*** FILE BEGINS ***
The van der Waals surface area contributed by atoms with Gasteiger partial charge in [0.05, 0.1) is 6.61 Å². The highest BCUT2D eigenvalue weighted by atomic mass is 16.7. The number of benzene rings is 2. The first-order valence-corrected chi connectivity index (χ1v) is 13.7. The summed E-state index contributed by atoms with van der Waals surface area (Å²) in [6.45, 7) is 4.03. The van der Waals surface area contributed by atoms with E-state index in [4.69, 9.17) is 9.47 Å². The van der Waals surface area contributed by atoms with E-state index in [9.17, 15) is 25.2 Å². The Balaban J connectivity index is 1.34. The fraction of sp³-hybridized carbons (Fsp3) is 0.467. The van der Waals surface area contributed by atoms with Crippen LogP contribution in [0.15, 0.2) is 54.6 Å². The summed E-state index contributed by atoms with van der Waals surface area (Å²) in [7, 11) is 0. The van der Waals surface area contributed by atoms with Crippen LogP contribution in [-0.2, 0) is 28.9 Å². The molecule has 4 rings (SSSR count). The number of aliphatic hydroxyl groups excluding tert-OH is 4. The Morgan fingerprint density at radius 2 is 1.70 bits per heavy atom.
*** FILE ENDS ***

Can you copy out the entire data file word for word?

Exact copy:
The van der Waals surface area contributed by atoms with Gasteiger partial charge in [0.05, 0.1) is 6.61 Å². The highest BCUT2D eigenvalue weighted by atomic mass is 16.7. The number of benzene rings is 2. The first-order valence-corrected chi connectivity index (χ1v) is 13.7. The summed E-state index contributed by atoms with van der Waals surface area (Å²) in [6.45, 7) is 4.03. The van der Waals surface area contributed by atoms with E-state index in [4.69, 9.17) is 9.47 Å². The van der Waals surface area contributed by atoms with E-state index in [9.17, 15) is 25.2 Å². The Balaban J connectivity index is 1.34. The fraction of sp³-hybridized carbons (Fsp3) is 0.467. The van der Waals surface area contributed by atoms with Crippen LogP contribution in [0.15, 0.2) is 54.6 Å². The summed E-state index contributed by atoms with van der Waals surface area (Å²) in [7, 11) is 0. The van der Waals surface area contributed by atoms with Crippen LogP contribution in [-0.2, 0) is 28.9 Å². The molecule has 4 rings (SSSR count). The number of aliphatic hydroxyl groups excluding tert-OH is 4. The Morgan fingerprint density at radius 2 is 1.70 bits per heavy atom.